However, Robinson returned to the music industry as a solo artist the following year. Following the sale of Motown Records in 1988, Robinson left the company in 1990. He was inducted into the Rock and Roll Hall of Fame in 1987. Robinson was awarded the 2016 Library of Congress Gershwin Prize for his lifetime contributions to popular music. – Wikipedia

Sunday 12pm: Bobby Jay Artist Profile – Harvey Fuqua (Part II)

Harvey Fuqua (July 27, 1929 – July 6, 2010) was an American rhythm-and-blues singer, songwriter, record producer, and record label executive.

Fuqua founded the seminal R&B/doo-wop group the Moonglows in the 1950s. He is notable as one of the key figures in the development of the Motown label in Detroit, Michigan. His group gave Marvin Gaye a start in his music career. Fuqua and his wife at the time, Gwen Gordy, distributed the first Motown hit single, Barrett Strong’s “Money (That’s What I Want)”, on their record label, Anna Records. Fuqua later sold Anna Records to Gwen’s brother Berry Gordy and became a songwriter and executive at Motown. He was the nephew of Charlie Fuqua of the Ink Spots and the uncle of the filmmaker Antoine Fuqua. – Wikipedia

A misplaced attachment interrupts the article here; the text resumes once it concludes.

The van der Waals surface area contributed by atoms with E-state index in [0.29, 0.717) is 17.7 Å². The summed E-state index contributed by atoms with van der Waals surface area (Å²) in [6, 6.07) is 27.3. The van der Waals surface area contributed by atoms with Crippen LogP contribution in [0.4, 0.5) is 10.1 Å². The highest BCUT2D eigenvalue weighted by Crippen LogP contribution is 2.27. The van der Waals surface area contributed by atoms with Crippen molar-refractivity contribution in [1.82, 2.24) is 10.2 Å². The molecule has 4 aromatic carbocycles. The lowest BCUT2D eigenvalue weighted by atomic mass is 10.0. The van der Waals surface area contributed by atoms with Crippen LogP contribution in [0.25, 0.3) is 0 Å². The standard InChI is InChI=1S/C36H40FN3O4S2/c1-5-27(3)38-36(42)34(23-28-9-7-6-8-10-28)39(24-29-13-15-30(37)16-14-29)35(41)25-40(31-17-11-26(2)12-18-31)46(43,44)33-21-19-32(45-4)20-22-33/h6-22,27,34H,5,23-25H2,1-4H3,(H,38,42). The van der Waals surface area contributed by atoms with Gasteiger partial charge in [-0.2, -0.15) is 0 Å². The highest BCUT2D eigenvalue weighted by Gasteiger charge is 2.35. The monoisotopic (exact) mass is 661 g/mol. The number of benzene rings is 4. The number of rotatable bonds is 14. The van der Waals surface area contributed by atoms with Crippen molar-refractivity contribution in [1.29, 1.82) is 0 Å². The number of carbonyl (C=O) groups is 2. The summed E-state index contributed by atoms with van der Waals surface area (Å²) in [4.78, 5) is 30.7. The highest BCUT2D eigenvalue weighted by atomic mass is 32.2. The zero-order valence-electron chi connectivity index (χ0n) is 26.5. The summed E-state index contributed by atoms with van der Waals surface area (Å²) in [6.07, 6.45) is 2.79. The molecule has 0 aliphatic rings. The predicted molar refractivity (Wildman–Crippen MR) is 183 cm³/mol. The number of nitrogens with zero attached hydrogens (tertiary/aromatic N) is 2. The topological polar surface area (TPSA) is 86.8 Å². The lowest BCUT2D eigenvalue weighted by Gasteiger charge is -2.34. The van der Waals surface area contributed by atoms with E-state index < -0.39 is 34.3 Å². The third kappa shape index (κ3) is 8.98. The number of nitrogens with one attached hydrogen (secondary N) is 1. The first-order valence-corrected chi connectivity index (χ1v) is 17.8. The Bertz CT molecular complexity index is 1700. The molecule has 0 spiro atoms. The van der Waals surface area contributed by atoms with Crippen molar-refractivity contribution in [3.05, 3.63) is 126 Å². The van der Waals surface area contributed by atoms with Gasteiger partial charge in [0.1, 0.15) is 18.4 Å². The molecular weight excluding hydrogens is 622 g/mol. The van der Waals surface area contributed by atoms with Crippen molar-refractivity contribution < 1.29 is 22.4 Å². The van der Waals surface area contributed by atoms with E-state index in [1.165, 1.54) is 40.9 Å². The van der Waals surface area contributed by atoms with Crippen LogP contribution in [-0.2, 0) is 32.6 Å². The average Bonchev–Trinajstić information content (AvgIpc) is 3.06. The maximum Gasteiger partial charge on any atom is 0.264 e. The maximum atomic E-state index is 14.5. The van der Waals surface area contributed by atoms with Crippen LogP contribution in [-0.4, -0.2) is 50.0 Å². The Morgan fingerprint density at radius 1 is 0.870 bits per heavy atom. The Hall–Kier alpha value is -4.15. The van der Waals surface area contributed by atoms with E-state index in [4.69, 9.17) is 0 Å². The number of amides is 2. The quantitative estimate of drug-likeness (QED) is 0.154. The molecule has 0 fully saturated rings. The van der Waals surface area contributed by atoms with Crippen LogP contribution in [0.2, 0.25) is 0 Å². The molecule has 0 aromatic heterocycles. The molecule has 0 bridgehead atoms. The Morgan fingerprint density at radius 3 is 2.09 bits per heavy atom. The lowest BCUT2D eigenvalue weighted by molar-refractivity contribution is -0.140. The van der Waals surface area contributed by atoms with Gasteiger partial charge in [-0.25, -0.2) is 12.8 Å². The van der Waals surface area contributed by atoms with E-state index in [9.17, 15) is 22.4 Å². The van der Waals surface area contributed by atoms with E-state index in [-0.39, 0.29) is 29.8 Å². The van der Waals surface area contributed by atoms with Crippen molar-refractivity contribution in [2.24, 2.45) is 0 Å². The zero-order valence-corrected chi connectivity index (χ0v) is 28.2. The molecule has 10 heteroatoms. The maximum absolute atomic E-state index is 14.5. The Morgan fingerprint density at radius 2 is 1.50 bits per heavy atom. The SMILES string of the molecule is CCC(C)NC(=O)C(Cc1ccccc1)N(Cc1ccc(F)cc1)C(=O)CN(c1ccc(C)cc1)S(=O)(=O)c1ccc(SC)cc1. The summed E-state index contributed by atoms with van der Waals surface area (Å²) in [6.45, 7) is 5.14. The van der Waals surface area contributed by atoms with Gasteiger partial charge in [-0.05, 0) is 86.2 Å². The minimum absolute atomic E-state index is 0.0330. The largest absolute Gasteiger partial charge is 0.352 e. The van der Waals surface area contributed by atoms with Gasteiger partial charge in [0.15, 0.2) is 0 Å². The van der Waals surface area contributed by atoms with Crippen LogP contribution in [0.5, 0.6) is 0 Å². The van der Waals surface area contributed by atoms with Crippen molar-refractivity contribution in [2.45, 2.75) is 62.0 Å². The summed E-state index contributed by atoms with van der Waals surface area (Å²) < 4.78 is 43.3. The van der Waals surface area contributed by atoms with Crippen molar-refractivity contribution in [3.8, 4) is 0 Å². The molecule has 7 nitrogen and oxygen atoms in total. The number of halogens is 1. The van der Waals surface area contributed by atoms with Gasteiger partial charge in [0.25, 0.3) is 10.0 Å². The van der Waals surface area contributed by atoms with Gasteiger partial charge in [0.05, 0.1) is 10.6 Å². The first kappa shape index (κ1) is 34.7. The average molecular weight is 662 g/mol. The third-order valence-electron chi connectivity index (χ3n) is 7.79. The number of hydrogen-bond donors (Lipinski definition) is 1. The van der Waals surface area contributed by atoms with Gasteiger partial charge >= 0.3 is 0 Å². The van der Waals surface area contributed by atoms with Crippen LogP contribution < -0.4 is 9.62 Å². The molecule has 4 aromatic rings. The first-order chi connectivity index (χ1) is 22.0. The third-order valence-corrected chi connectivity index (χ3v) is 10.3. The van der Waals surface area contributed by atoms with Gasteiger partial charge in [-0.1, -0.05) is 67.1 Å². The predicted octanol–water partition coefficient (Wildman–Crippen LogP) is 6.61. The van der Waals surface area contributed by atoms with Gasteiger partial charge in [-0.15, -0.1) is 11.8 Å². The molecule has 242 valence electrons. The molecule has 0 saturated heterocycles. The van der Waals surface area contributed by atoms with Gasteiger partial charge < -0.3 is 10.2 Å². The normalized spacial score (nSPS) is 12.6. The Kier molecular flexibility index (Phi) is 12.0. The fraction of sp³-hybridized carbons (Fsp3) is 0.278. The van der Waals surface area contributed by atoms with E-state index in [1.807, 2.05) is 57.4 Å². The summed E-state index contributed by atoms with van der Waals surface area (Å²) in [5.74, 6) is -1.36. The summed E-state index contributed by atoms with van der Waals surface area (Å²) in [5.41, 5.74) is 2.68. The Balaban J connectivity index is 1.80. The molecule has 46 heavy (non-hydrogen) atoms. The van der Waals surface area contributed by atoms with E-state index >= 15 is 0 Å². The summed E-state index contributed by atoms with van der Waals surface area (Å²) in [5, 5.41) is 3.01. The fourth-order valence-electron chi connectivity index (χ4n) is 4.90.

Sunday 12pm: Bobby Jay’s Artist Profile Featuring Frankie Lymon Part II

Franklin Joseph “Frankie” Lymon (September 30, 1942 – February 27, 1968) was an American rock and roll/rhythm and blues singer and songwriter, best known as the boy soprano lead singer of the New York City-based early rock and roll group The Teenagers. The group was composed of five boys, all in their early to mid-teens. The original lineup of the Teenagers, an integrated group, included three African-American members, Frankie Lymon, Jimmy Merchant, and Sherman Garnes; and two Puerto Rican members, Joe Negroni and Herman Santiago.

The Teenagers’ first single, 1956’s “Why Do Fools Fall in Love,” was also its biggest hit. After Lymon went solo in mid-1957, both his career and that of the Teenagers fell into decline. He was found dead at the age of 25 on the floor of his grandmother’s bathroom from a heroin overdose. His life was dramatized in the 1998 film Why Do Fools Fall In Love. – Wikipedia

Sunday 12pm: Bobby Jay’s Artist Profile Featuring Frankie Lymon

Franklin Joseph “Frankie” Lymon (September 30, 1942 – February 27, 1968) was an American rock and roll/rhythm and blues singer and songwriter, best known as the boy soprano lead singer of the New York City-based early rock and roll group The Teenagers. The group was composed of five boys, all in their early to mid-teens. The original lineup of the Teenagers, an integrated group, included three African-American members, Frankie Lymon, Jimmy Merchant, and Sherman Garnes; and two Puerto Rican members, Joe Negroni and Herman Santiago.

The Teenagers’ first single, 1956’s “Why Do Fools Fall in Love,” was also its biggest hit. After Lymon went solo in mid-1957, both his career and that of the Teenagers fell into decline. He was found dead at the age of 25 on the floor of his grandmother’s bathroom from a heroin overdose. His life was dramatized in the 1998 film Why Do Fools Fall In Love. – Wikipedia